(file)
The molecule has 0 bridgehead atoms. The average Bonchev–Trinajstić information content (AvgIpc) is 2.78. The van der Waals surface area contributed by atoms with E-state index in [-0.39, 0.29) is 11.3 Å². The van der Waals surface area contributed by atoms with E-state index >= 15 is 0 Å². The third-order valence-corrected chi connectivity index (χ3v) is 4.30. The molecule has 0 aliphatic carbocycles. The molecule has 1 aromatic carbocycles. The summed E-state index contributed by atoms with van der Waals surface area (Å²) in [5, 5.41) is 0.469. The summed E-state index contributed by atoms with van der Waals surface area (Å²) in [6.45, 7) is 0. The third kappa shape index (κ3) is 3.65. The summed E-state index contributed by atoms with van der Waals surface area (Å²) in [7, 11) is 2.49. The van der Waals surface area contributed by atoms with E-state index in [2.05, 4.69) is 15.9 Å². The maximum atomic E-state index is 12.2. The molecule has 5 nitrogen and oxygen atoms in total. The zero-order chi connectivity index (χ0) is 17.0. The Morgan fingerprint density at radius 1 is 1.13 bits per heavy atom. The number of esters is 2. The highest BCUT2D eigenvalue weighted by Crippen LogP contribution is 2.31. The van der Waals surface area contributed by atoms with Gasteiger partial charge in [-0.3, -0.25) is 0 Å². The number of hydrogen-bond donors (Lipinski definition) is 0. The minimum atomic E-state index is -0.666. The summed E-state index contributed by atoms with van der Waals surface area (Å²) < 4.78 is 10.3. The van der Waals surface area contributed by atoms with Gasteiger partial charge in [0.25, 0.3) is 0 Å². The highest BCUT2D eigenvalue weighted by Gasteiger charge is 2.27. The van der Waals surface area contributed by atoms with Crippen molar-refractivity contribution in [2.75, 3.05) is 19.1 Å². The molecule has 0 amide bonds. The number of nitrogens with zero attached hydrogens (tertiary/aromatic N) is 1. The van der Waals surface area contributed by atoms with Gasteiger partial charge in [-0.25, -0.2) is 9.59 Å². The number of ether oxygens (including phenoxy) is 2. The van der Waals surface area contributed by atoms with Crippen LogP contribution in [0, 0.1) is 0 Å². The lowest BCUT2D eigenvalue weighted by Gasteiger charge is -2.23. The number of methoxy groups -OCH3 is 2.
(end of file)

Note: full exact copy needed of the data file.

The molecule has 0 bridgehead atoms. The average Bonchev–Trinajstić information content (AvgIpc) is 2.78. The van der Waals surface area contributed by atoms with E-state index in [-0.39, 0.29) is 11.3 Å². The van der Waals surface area contributed by atoms with E-state index >= 15 is 0 Å². The third-order valence-corrected chi connectivity index (χ3v) is 4.30. The molecule has 0 aliphatic carbocycles. The molecule has 1 aromatic carbocycles. The summed E-state index contributed by atoms with van der Waals surface area (Å²) in [5, 5.41) is 0.469. The summed E-state index contributed by atoms with van der Waals surface area (Å²) in [6.45, 7) is 0. The third kappa shape index (κ3) is 3.65. The summed E-state index contributed by atoms with van der Waals surface area (Å²) in [7, 11) is 2.49. The van der Waals surface area contributed by atoms with E-state index in [2.05, 4.69) is 15.9 Å². The maximum atomic E-state index is 12.2. The molecule has 5 nitrogen and oxygen atoms in total. The zero-order chi connectivity index (χ0) is 17.0. The Morgan fingerprint density at radius 1 is 1.13 bits per heavy atom. The number of esters is 2. The highest BCUT2D eigenvalue weighted by Crippen LogP contribution is 2.31. The van der Waals surface area contributed by atoms with Gasteiger partial charge in [-0.3, -0.25) is 0 Å². The number of hydrogen-bond donors (Lipinski definition) is 0. The minimum atomic E-state index is -0.666. The summed E-state index contributed by atoms with van der Waals surface area (Å²) < 4.78 is 10.3. The van der Waals surface area contributed by atoms with Gasteiger partial charge in [0.25, 0.3) is 0 Å². The highest BCUT2D eigenvalue weighted by Gasteiger charge is 2.27. The van der Waals surface area contributed by atoms with Crippen molar-refractivity contribution in [2.75, 3.05) is 19.1 Å². The molecule has 0 amide bonds. The number of nitrogens with zero attached hydrogens (tertiary/aromatic N) is 1. The van der Waals surface area contributed by atoms with Gasteiger partial charge in [-0.25, -0.2) is 9.59 Å². The number of ether oxygens (including phenoxy) is 2. The van der Waals surface area contributed by atoms with Crippen LogP contribution in [0, 0.1) is 0 Å². The lowest BCUT2D eigenvalue weighted by Gasteiger charge is -2.23. The number of methoxy groups -OCH3 is 2.